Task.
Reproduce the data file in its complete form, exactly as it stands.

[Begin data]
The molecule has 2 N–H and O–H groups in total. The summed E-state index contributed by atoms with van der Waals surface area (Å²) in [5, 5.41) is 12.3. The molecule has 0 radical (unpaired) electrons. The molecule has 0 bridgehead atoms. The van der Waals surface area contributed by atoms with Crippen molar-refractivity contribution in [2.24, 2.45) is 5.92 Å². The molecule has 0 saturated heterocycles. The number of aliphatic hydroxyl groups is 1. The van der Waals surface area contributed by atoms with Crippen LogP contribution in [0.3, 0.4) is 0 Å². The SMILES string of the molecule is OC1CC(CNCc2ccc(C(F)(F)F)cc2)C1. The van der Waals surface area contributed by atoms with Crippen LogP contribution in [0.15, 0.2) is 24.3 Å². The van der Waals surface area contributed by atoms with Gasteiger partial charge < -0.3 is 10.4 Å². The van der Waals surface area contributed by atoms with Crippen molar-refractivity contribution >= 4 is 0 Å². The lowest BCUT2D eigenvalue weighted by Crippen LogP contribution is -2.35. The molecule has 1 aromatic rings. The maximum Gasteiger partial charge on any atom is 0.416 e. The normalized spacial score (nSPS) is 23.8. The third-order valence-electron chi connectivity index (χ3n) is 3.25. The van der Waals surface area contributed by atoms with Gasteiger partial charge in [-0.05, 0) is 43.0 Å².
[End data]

The molecule has 2 N–H and O–H groups in total. The summed E-state index contributed by atoms with van der Waals surface area (Å²) in [5, 5.41) is 12.3. The molecule has 0 radical (unpaired) electrons. The molecule has 0 bridgehead atoms. The van der Waals surface area contributed by atoms with Crippen molar-refractivity contribution in [2.24, 2.45) is 5.92 Å². The molecule has 0 saturated heterocycles. The number of aliphatic hydroxyl groups is 1. The van der Waals surface area contributed by atoms with Crippen LogP contribution in [0.3, 0.4) is 0 Å². The SMILES string of the molecule is OC1CC(CNCc2ccc(C(F)(F)F)cc2)C1. The van der Waals surface area contributed by atoms with Crippen LogP contribution in [0.15, 0.2) is 24.3 Å². The van der Waals surface area contributed by atoms with Gasteiger partial charge < -0.3 is 10.4 Å². The van der Waals surface area contributed by atoms with Crippen molar-refractivity contribution >= 4 is 0 Å². The lowest BCUT2D eigenvalue weighted by Crippen LogP contribution is -2.35. The molecule has 1 aromatic rings. The maximum Gasteiger partial charge on any atom is 0.416 e. The normalized spacial score (nSPS) is 23.8. The third-order valence-electron chi connectivity index (χ3n) is 3.25. The van der Waals surface area contributed by atoms with Gasteiger partial charge in [-0.05, 0) is 43.0 Å².